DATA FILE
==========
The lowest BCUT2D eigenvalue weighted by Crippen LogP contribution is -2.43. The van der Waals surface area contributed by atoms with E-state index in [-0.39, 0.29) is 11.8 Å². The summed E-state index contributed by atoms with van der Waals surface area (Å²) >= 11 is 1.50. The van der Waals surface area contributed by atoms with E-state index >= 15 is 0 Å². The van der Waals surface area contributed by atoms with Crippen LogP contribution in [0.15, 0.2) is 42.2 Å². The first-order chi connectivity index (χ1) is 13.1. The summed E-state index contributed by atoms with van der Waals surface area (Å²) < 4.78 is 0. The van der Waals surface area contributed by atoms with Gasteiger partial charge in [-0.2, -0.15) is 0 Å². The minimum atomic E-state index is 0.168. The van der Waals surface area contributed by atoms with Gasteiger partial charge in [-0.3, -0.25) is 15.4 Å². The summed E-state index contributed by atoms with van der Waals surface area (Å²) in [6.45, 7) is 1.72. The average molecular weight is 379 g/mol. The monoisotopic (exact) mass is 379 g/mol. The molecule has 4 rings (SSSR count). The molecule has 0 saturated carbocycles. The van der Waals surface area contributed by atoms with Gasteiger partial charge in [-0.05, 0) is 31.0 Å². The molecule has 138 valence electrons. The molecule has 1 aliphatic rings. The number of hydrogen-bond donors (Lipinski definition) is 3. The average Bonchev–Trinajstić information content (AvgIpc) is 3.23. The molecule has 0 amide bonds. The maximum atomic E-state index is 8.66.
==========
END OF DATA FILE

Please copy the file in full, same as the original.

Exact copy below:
The lowest BCUT2D eigenvalue weighted by Crippen LogP contribution is -2.43. The van der Waals surface area contributed by atoms with E-state index in [-0.39, 0.29) is 11.8 Å². The summed E-state index contributed by atoms with van der Waals surface area (Å²) >= 11 is 1.50. The van der Waals surface area contributed by atoms with E-state index >= 15 is 0 Å². The van der Waals surface area contributed by atoms with Crippen LogP contribution in [0.15, 0.2) is 42.2 Å². The first-order chi connectivity index (χ1) is 13.1. The summed E-state index contributed by atoms with van der Waals surface area (Å²) < 4.78 is 0. The van der Waals surface area contributed by atoms with Gasteiger partial charge in [-0.2, -0.15) is 0 Å². The minimum atomic E-state index is 0.168. The van der Waals surface area contributed by atoms with Gasteiger partial charge in [-0.3, -0.25) is 15.4 Å². The summed E-state index contributed by atoms with van der Waals surface area (Å²) in [6.45, 7) is 1.72. The average molecular weight is 379 g/mol. The monoisotopic (exact) mass is 379 g/mol. The molecule has 4 rings (SSSR count). The molecule has 0 saturated carbocycles. The van der Waals surface area contributed by atoms with Gasteiger partial charge in [-0.05, 0) is 31.0 Å². The molecule has 138 valence electrons. The molecule has 1 aliphatic rings. The number of hydrogen-bond donors (Lipinski definition) is 3. The average Bonchev–Trinajstić information content (AvgIpc) is 3.23. The molecule has 0 amide bonds. The maximum atomic E-state index is 8.66.